These are the maps that I used to construct the flash animation that opens this web-based project.



 
1849
Map of Chicago and Vicinity, Rees and Rucker, Surveyor: William Clogher, courtesy of the Chicago History Museum. See entire map.
1851
Map of the City of Chicago, Printed by D. Morse Microfiche paper copy from the Newberry Library. From Library of Congress Photoduplication Service.

1861
Plat map of Cook County, Cartography, W.L. Flower, courtesy of the Chicago History Museum. See entire map.

1862
Guide Map of Chicago, Creator: Rufus Blanchard, courtesy of the Chicago History Museum. See entire map.

1863
Plat of Cemetery Park, from IJ Bryan's History of Lincoln Park, 1899 (an early plan to keep the cemetery, landscaping the grounds to the north).
1864
Charles Shober map. Microfiche paper copy from the Newberry Library. From Library of Congress Photoduplication Service.
1870
Plan of Lincoln Park, from IJ Bryan's History of Lincoln Park, 1899 (By 1870 neither the Milliman Tract nor the rest of the cemetery was entirely vacated by lot owners. Headstones still marked graves.)
1871
Guide Map of Chicago, Creator: Rufus Blanchard, courtesy of the Chicago History Museum. See entire map. (This rendering marks the "Rebel Graves", as well as shows the park layout plan, not yet implemented.)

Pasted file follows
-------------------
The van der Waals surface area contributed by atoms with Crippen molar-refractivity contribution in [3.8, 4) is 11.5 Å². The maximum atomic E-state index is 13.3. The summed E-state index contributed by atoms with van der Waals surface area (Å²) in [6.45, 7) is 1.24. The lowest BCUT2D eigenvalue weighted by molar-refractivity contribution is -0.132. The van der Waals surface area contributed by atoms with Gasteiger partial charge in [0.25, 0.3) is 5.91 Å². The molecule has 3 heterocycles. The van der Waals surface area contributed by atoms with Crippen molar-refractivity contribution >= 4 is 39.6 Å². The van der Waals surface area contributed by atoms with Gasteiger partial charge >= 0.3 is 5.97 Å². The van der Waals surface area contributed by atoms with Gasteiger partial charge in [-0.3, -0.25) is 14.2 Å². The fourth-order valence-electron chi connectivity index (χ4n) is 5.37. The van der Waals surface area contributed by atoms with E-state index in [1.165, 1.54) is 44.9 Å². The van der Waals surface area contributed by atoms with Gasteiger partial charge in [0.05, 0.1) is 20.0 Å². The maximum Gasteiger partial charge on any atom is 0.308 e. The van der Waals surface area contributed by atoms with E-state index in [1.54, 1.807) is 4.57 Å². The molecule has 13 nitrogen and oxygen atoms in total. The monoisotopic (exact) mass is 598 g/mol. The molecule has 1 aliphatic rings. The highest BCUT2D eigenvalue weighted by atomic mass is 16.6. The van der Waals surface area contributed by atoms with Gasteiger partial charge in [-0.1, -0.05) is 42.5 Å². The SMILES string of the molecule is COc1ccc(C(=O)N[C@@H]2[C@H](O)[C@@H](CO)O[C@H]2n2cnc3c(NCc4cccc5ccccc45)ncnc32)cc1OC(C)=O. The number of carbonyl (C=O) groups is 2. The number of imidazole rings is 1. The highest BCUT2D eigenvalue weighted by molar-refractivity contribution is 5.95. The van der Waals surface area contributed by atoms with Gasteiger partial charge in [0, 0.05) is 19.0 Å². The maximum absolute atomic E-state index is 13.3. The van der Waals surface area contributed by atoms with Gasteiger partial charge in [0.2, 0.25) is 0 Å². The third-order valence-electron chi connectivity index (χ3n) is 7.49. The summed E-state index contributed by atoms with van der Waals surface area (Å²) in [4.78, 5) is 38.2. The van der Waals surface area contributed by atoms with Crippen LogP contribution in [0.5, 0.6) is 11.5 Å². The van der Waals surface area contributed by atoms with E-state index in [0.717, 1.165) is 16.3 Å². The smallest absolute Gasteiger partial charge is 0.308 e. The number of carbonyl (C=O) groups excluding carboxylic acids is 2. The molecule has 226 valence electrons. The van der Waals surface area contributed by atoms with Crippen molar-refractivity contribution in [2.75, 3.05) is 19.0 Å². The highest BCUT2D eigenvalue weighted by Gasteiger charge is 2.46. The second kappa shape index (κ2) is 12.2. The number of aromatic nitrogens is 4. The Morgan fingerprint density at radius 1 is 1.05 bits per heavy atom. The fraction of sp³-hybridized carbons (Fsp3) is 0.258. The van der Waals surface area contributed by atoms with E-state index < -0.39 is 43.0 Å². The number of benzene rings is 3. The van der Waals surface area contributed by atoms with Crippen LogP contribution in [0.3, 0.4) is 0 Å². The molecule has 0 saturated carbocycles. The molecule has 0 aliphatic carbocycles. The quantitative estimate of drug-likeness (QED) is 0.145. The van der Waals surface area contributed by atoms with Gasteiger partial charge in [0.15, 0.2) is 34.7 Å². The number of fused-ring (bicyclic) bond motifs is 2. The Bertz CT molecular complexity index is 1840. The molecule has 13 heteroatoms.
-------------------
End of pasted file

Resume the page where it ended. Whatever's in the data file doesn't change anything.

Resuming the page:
1872
This adaptation of Blanchard's map shows (in white) areas that were affected by the 1871 Chicago Fire.

1872
Blanchard & Eastman Microfiche paper copy from the Newberry Library. From Library of Congress Photoduplication Service.

1872
Peltzer’s Atlas of the City of Chicago: Plan of Lincoln Park, courtesy of the Illinois Regional Archive Depository at Northeastern Illinois University (an artist's rendering of a park plan)

1873
Plat illustration, from IJ Bryan's History of Lincoln Park, 1899. (This survey map shows sections of the Milliman Tract not yet acquired by the City or the Lincoln Park commissioners. It also identifies the not-yet-obtained grounds once occupied by Chicago's first Jewish Cemetery, as well as the pier constructed by J.V. Farwell that gathered sand with the lake's current to increase his land holding by 16 acres.)
1895
Original unsigned plat map, by permission and courtesy of the Chicago Park District Special Collections. (This hand drawn map notes the purchase of the Jewish Cemetery in 1882, as well as the prices of $138,000 for a portion of the Milliman Tract, and $1000 for the purchase of the Peacock family vault lots. The unclaimed family cemetery lots were acquired by the Lincoln Park Commissioners by condemnation. The expanded Farwell Tract was bought in 1875 for $100,000.)
1938
Plat made during the WPA expansion of Lincoln Park showing survey information of the Milliman Tract area. By permission and courtesy of the Chicago Park District Special Collections. (Notice original 1848 shoreline and subsequent landfill and lagoon addition.)

1873
Plan of Lincoln Park, Designed by Nelson & Benson, Landscape Gardeners, Published with Peltzer’s Atlas of Chicago (detail) Courtesy of the Illinois Regional Depository Archive, Northeastern Illinois University.